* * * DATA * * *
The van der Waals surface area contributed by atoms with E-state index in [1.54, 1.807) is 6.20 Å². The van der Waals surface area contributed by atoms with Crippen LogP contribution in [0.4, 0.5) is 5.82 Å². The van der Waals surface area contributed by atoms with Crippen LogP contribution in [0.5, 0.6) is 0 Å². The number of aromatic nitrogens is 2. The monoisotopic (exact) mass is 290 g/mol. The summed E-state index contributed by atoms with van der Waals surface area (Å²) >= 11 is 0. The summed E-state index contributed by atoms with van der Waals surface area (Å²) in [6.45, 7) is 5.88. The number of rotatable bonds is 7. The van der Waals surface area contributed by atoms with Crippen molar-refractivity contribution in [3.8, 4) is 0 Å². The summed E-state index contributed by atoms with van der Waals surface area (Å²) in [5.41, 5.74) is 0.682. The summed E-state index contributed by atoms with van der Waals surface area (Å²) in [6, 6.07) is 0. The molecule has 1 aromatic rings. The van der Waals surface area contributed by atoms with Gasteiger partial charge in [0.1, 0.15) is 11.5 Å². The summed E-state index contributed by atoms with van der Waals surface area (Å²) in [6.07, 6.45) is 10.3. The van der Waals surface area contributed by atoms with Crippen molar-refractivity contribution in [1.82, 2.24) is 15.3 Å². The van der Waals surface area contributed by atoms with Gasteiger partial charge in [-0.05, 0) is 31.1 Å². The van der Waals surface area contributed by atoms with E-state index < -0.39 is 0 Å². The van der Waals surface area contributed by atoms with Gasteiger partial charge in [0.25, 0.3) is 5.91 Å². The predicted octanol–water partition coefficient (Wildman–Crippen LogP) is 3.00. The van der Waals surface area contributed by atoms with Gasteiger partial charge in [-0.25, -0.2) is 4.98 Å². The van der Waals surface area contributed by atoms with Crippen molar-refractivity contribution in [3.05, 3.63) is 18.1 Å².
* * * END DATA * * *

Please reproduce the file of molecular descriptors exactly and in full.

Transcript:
The van der Waals surface area contributed by atoms with E-state index in [1.54, 1.807) is 6.20 Å². The van der Waals surface area contributed by atoms with Crippen LogP contribution in [0.4, 0.5) is 5.82 Å². The van der Waals surface area contributed by atoms with Crippen LogP contribution in [0.5, 0.6) is 0 Å². The number of aromatic nitrogens is 2. The monoisotopic (exact) mass is 290 g/mol. The summed E-state index contributed by atoms with van der Waals surface area (Å²) >= 11 is 0. The summed E-state index contributed by atoms with van der Waals surface area (Å²) in [6.45, 7) is 5.88. The number of rotatable bonds is 7. The van der Waals surface area contributed by atoms with Crippen molar-refractivity contribution in [3.8, 4) is 0 Å². The summed E-state index contributed by atoms with van der Waals surface area (Å²) in [5.41, 5.74) is 0.682. The summed E-state index contributed by atoms with van der Waals surface area (Å²) in [6, 6.07) is 0. The molecule has 1 aromatic rings. The van der Waals surface area contributed by atoms with Gasteiger partial charge in [0.1, 0.15) is 11.5 Å². The summed E-state index contributed by atoms with van der Waals surface area (Å²) in [6.07, 6.45) is 10.3. The van der Waals surface area contributed by atoms with Crippen molar-refractivity contribution in [1.82, 2.24) is 15.3 Å². The van der Waals surface area contributed by atoms with Gasteiger partial charge in [-0.05, 0) is 31.1 Å². The van der Waals surface area contributed by atoms with E-state index < -0.39 is 0 Å². The van der Waals surface area contributed by atoms with Gasteiger partial charge in [0.25, 0.3) is 5.91 Å². The predicted octanol–water partition coefficient (Wildman–Crippen LogP) is 3.00. The van der Waals surface area contributed by atoms with Gasteiger partial charge in [-0.25, -0.2) is 4.98 Å². The van der Waals surface area contributed by atoms with Crippen molar-refractivity contribution in [3.05, 3.63) is 18.1 Å².